Resolutions are firm decisions to do—or not do—something from now on. I make resolutions throughout the year, often delicately expressed as, "Dang! I'll never do that again." In contrast to disaster-driven vows, my New Year's resolutions are the result of ritualized reflection that begins days before the downbeat of Auld Lang Syne.
Insights and lessons learned through academic endeavors and personal experiences give rise to new hopes for how I want live my life in the coming year. To help both my professional and personal hopes become reality, I compose a list of New Year's resolutions.
Today, looking over the spanking new list of resolutions taped to the frame of my computer, the three related to my survivorship work catch my eye:
- Help patients build resilience
- Help patients choose healing hopes
- Help patients celebrate today
A year ago, those resolutions would have sounded humdrum. Not today. Exploring those topics this past year opened my eyes to their power to help patients get good care and live as fully as possible. Here's how I expect to use those resolutions to serve my life mission through writing, speaking, and one-on-one conversations. I'm convinced they would have served that same mission while I was practicing medicine.
Resolution #1: Help patients build resilience
It's ridiculous that no ICD codes or board questions address patients' resilience. Patients need resilience—the ability to recover from difficulties—to endure cancer treatments and enjoy life despite unwanted changes. I can help patients build resilience by guiding and supporting their efforts to…
- Accept and adjust to things they cannot change. Acceptance helps them avoid wasting time and energy striving for something that's never going to happen. Adjustment makes life easier. I can encourage patients to take advantage of the services of counselors, allied health professionals, and resources that facilitate patients' acceptance and adjustment.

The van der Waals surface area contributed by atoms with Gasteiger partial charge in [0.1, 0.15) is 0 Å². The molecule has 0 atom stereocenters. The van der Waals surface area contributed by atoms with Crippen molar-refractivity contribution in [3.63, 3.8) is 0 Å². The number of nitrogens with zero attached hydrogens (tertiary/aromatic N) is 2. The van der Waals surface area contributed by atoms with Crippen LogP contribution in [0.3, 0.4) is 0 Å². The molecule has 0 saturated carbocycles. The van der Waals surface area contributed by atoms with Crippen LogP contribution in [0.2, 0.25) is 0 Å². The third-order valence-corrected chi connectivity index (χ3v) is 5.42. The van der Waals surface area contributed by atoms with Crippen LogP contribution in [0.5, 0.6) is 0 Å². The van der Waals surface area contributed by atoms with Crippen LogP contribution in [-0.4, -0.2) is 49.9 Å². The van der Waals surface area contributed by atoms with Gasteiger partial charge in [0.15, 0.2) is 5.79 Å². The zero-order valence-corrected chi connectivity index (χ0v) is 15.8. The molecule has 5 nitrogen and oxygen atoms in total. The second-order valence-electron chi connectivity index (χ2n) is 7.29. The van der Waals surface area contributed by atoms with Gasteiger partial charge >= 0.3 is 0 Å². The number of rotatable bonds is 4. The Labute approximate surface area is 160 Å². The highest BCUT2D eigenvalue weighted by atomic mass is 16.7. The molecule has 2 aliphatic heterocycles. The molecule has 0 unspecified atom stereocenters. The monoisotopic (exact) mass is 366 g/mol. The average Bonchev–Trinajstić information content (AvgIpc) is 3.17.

- Develop realistic expectations about the pace and difficulty of recovery. Such expectations help patients avoid disappointment or despair. I can guide them to facts about how to facilitate a smooth recovery. If indicated, I can suggest they ask about rehabilitation services.
- Address modifiable factors that deplete resilience. I can encourage patients to talk candidly with their physicians about signs and symptoms, including problems with sleep, nutrition, mobility, and mood, as well as about the various stresses in their life.
- Take steps to build resilience. Survivorship depletes resilience. I can encourage patients to offset some of that depletion by seeking out inspiring stories and aphorisms, as well as carving out time for relationships and activities that fill their soul.
Resolution #2: Help patients choose healing hopes
Hope matters. Not just any hope, but healing hope, namely hope that motivates patients to proper action when they can do something to increase the chance of the desired outcome. Healing hope also helps patients wait while they are doing all they can—and when there's nothing they can do. I can foster patients' efforts to choose healing hope by encouraging them to…